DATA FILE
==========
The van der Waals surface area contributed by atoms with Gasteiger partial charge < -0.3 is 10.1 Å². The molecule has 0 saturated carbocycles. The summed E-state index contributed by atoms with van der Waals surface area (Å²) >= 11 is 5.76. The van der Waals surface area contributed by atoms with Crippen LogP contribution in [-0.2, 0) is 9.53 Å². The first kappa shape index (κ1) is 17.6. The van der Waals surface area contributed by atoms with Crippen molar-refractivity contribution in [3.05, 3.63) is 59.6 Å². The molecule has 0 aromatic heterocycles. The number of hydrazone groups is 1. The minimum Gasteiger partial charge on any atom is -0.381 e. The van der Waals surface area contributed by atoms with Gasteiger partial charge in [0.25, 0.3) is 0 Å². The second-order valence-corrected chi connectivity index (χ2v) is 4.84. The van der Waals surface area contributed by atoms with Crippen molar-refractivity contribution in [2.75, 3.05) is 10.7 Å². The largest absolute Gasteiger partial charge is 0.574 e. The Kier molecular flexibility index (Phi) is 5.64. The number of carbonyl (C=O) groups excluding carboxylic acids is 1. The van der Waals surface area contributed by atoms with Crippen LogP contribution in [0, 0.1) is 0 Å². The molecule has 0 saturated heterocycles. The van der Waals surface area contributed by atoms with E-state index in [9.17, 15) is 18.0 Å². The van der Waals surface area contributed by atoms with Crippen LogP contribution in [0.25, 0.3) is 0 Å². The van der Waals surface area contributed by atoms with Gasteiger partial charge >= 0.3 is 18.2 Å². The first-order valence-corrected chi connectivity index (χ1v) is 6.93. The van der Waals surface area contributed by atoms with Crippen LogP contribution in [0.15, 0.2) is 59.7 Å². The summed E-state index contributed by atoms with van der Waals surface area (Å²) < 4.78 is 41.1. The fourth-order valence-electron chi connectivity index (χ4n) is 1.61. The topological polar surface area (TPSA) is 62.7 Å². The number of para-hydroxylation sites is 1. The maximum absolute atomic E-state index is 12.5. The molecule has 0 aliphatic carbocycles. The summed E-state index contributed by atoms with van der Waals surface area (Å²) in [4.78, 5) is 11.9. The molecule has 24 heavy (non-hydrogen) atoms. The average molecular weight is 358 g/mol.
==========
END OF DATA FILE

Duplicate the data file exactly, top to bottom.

The van der Waals surface area contributed by atoms with Gasteiger partial charge < -0.3 is 10.1 Å². The molecule has 0 saturated carbocycles. The summed E-state index contributed by atoms with van der Waals surface area (Å²) >= 11 is 5.76. The van der Waals surface area contributed by atoms with Crippen LogP contribution in [-0.2, 0) is 9.53 Å². The first kappa shape index (κ1) is 17.6. The van der Waals surface area contributed by atoms with Crippen molar-refractivity contribution in [3.05, 3.63) is 59.6 Å². The molecule has 0 aromatic heterocycles. The number of hydrazone groups is 1. The minimum Gasteiger partial charge on any atom is -0.381 e. The van der Waals surface area contributed by atoms with Gasteiger partial charge in [0.25, 0.3) is 0 Å². The second-order valence-corrected chi connectivity index (χ2v) is 4.84. The van der Waals surface area contributed by atoms with Crippen molar-refractivity contribution in [2.75, 3.05) is 10.7 Å². The largest absolute Gasteiger partial charge is 0.574 e. The Kier molecular flexibility index (Phi) is 5.64. The number of carbonyl (C=O) groups excluding carboxylic acids is 1. The van der Waals surface area contributed by atoms with Crippen LogP contribution in [0, 0.1) is 0 Å². The molecule has 0 saturated heterocycles. The van der Waals surface area contributed by atoms with E-state index in [9.17, 15) is 18.0 Å². The van der Waals surface area contributed by atoms with Crippen LogP contribution in [0.25, 0.3) is 0 Å². The van der Waals surface area contributed by atoms with Gasteiger partial charge >= 0.3 is 18.2 Å². The first-order valence-corrected chi connectivity index (χ1v) is 6.93. The van der Waals surface area contributed by atoms with Crippen LogP contribution in [0.15, 0.2) is 59.7 Å². The summed E-state index contributed by atoms with van der Waals surface area (Å²) < 4.78 is 41.1. The fourth-order valence-electron chi connectivity index (χ4n) is 1.61. The topological polar surface area (TPSA) is 62.7 Å². The number of para-hydroxylation sites is 1. The maximum absolute atomic E-state index is 12.5. The molecule has 0 aliphatic carbocycles. The summed E-state index contributed by atoms with van der Waals surface area (Å²) in [4.78, 5) is 11.9. The molecule has 24 heavy (non-hydrogen) atoms. The average molecular weight is 358 g/mol.